For the most part, abortion is not the subject of polarizing national debates Down Under, as is often the case in American politics. But the U.S. Supreme Court`s decision, Roe v. Wade, shocked many Australians and prompted thousands to participate in rallies in support of abortion rights. McGuire DCJ also seemed unwilling to accept the expansion of the Rv. Davidson test in the subsequent New South Wales case of R v. Wald. In its judgment, it referred to the latter case and also discussed the liberalising effect of taking into account social and economic factors in the assessment of the risk to the health of pregnant women, but then expressly approved only the legislative declaration in R. v. Davidson. (109) This appears to be due to a perceived risk that the adoption of the interpretation of the term “illegal” in R.
v. Wald can pave the way for the legal recognition of social and economic factors as such as grounds for abortion. (110) In August 2016, Mehreen Faruqi published a Miscellaneous Laws (Amendment) Bill 2016, “repealing sections 82 to 84 of the Abortion Offences Act; Provide a secure 150-metre access zone around abortion clinics and service providers to ensure patients` right to medical confidentiality; and require physicians to disclose their conscientious objection at the beginning of the consultation and to refer patients to another physician who has no conscientious objection or to the local Centre for Women`s Health in New South Wales.”  The bill was passed on July 11. It was introduced in the House of Lords in August 2016.  It was rejected at second reading on 11 May 2017 by 25 votes to 14.  The amendments come into force on July 7 and provide that South Australians will have legal access to medical abortion until the 22nd week and six days of pregnancy. After that, an additional medical consultation is required. Once the new laws go into effect on July 7, patients will no longer need to get permission from two doctors to perform an abortion and, like most other pregnant people across the country, will be able to access drugs prescribed for abortions via telemedicine. The second time, in 1986, the abortion practice of a Melbourne doctor, Dr. Ian McGoldrick, was examined. He was charged under Victorian regulations criminalizing illegal abortion. It was claimed that Dr.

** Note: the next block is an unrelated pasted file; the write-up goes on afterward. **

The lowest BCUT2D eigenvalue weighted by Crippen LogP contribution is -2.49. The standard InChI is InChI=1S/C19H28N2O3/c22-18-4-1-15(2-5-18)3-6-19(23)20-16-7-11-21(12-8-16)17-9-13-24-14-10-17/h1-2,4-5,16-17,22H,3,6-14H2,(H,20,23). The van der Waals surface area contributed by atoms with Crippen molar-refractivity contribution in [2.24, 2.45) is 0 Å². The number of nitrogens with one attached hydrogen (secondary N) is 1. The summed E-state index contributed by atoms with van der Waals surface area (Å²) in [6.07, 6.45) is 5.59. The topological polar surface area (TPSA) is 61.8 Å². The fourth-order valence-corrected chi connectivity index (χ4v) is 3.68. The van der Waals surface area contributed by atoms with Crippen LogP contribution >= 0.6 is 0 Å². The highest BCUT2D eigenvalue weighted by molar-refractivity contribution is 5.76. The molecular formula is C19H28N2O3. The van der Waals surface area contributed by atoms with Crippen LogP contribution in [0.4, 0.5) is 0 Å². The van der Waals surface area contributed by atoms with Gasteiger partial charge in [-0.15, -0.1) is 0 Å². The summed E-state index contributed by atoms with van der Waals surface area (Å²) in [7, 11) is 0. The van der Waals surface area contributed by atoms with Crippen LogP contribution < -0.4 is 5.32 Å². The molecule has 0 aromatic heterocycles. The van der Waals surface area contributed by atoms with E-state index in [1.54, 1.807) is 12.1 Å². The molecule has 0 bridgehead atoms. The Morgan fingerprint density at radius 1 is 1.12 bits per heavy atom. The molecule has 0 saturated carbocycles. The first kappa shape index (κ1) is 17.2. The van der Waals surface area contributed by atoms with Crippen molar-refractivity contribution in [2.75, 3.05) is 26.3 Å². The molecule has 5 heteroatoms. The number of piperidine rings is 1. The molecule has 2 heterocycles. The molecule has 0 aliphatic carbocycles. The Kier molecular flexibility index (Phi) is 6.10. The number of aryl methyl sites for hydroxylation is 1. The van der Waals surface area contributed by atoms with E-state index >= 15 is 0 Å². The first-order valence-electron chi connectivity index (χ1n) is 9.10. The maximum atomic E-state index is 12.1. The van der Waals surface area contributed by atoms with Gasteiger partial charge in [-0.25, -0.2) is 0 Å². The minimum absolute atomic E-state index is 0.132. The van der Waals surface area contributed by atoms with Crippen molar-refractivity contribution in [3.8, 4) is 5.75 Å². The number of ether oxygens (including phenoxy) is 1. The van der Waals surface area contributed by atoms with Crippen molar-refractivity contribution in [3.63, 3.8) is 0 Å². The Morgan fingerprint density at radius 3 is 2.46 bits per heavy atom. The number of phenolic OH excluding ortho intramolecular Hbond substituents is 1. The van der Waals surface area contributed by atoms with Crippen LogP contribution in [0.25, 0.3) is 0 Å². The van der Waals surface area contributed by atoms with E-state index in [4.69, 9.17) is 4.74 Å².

McGoldrick performed abortions without honestly and reasonably believing that the abortions were necessary to preserve the life or health of the women involved. The charges were dismissed in June 1987 and therefore did not lead to a court opinion on the Menhennitt verdict. (41) This result can also be understood as an acknowledgement both of the improbability of a conviction of this defendant under the Menhennitt judgment and of the improbability that a higher court will offer a different interpretation of the law. An abortion is justified under section 334 of the Health Act 1911 (WA) if one of the following four grounds is met. The first reason essentially allows abortion on demand. It allows abortion if the pregnant woman has given her “informed consent.” (163) This is the “consent freely given by the woman” after the fulfilment of an obligation to advise. This consultation requirement requires that an independent physician (not the physician who performs the abortion or any other physician who assists in performing the abortion) did three things: Justice Menhennitt in R. v.